Data sets that have been obtained from measurements in sub-Arctic clouds are significant as cloud processes are of high value since cloud processes are considered an important component of climate change in the Arctic region (Wendisch et al., 2019). Pallas Cloud Experiments (PaCEs) took place in the Finnish sub-Arctic. The main objective during PaCE was to study low-level clouds and their microphysical properties in a background sub-Arctic environment. In this work, we present a unique data set of ground in situ cloud measurements along with several meteorological variables collected at the Sammaltunturi station in eight autumn campaigns conducted between 2004 and 2019. This data set can be used in studies of cloud microphysics, climate change in the sub-Arctic, and performance evaluation and improvement of existing models, in particular at higher altitudes. In the next section, we provide a description of the sampling location, instrumentation, and the measurement methodology we used for sampling, data processing, and quality control.
2.1 Measurement site and PaCE campaigns overview
The Sammaltunturi station (67∘58′24′′ N, 24∘06′58′′ E) is hosted by the Finnish Meteorological Institute (FMI) and is located on a top of an arctic fell (560 m a.m.s.l.) in the Finnish sub-Arctic region inside the Pallas–Yllästunturi National Park (Fig. 1). The Pallas area is located around 180 km above the Arctic circle, and it has no significant local or regional air pollution sources. Thus, the Sammaltunturi station provides an excellent location for the monitoring of background air composition in northern Europe. The station is about 100 m above the tree line, and the vegetation around it consists mainly of low vascular plants, mosses, and lichen. There is a long history of atmospheric data collection in the area (see Lohila et al., 2015). Monitoring activities of atmospheric composition at Sammaltunturi started in 1991 in a building that originally served the Finnish Broadcasting Company. The new station (102 m2) opened in July 2001. Since 1994, Sammaltunturi has been established as a node of the Pallas–Sodankylä supersite that contributes to the GAW program of the World Meteorological Organization. The site was described in detail in Hatakka et al. (2003). The main research measurements focus on greenhouse gas concentration, climate effects of atmospheric aerosols, aerosol cloud interaction, and air quality (e.g., Komppula et al., 2005; Lihavainen et al., 2008; Asmi et al., 2011; Backman et al., 2017; Doulgeris et al., 2020). The predominant origin of air masses arriving at Sammaltunturi is from the Arctic (Asmi et al., 2011).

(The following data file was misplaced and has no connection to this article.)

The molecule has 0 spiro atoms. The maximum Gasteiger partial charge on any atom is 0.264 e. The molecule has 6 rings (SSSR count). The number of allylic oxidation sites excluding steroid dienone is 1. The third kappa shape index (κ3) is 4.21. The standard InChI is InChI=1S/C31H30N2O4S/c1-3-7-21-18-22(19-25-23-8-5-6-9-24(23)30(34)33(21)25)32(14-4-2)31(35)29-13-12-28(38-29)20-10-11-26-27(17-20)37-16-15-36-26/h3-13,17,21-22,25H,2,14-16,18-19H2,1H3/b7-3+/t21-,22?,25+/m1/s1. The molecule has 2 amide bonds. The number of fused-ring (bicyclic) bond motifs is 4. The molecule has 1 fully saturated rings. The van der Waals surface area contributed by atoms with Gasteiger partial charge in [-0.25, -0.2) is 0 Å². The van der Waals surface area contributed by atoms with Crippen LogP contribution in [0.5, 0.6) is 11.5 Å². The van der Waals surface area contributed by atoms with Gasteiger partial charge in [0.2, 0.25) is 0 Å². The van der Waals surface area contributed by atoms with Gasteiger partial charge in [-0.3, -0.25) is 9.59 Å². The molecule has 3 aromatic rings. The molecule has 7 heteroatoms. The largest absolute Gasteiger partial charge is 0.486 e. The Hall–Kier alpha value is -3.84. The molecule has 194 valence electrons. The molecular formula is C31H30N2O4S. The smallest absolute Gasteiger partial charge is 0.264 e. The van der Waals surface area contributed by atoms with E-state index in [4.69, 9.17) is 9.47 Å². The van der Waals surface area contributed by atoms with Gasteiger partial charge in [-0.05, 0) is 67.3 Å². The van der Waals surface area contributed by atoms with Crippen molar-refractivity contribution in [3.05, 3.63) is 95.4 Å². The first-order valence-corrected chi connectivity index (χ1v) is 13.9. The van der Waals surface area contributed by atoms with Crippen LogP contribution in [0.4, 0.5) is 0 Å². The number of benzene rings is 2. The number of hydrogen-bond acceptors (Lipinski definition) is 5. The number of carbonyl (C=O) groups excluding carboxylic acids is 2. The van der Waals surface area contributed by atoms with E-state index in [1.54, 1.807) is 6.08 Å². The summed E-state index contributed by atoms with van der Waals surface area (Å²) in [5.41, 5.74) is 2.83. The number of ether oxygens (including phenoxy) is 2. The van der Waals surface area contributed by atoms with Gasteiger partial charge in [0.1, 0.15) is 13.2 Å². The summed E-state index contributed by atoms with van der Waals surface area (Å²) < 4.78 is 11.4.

The main motivation to perform in situ cloud measurements at the Sammaltunturi was that the station was occasionally immersed in a cloud. Based on analytical data the most suitable time of the year for in situ cloud measurements was autumn when the horizontal visibility drops below 1 km around 40 % of the time (Hatakka et al., 2003). Once the preferable time of the year was identified, we started to conduct ground-based in situ measurements and study cloud formation. The Pallas Cloud Experiments were, usually, 6–8 weeks long and lasted approximately from the beginning of September until the end of November, occasionally extended to the beginning of December. The first attempt at measuring in situ cloud properties was made in 2004 using the forward-scattering spectrometer probe (FSSP-100) ground setup that was the only available cloud spectrometer at that time. The next campaigns, in 2005 and 2009, were done using the same instrument setup (Lihavainen et al., 2008). Later, in 2011 the cloud, aerosol, and precipitation spectrometer (CAPS) ground setup was added. In January and February 2012, it was tested for the first time for two short periods during winter at the Sammaltunturi site. In 2012, 2013, and 2015 both instruments were installed and used during PaCE (Doulgeris et al., 2020). In 2017 and 2019, only CAPS was used (Girdwood et al., 2020). An overview of each year's campaign duration and the cloud spectrometer ground setups' availability is presented in Fig. 2. Instruments that were used for measuring the meteorological variables and the solar radiation were operating continuously during all PaCE years. The instrumentation used during PaCE campaigns is described in detail in the following section.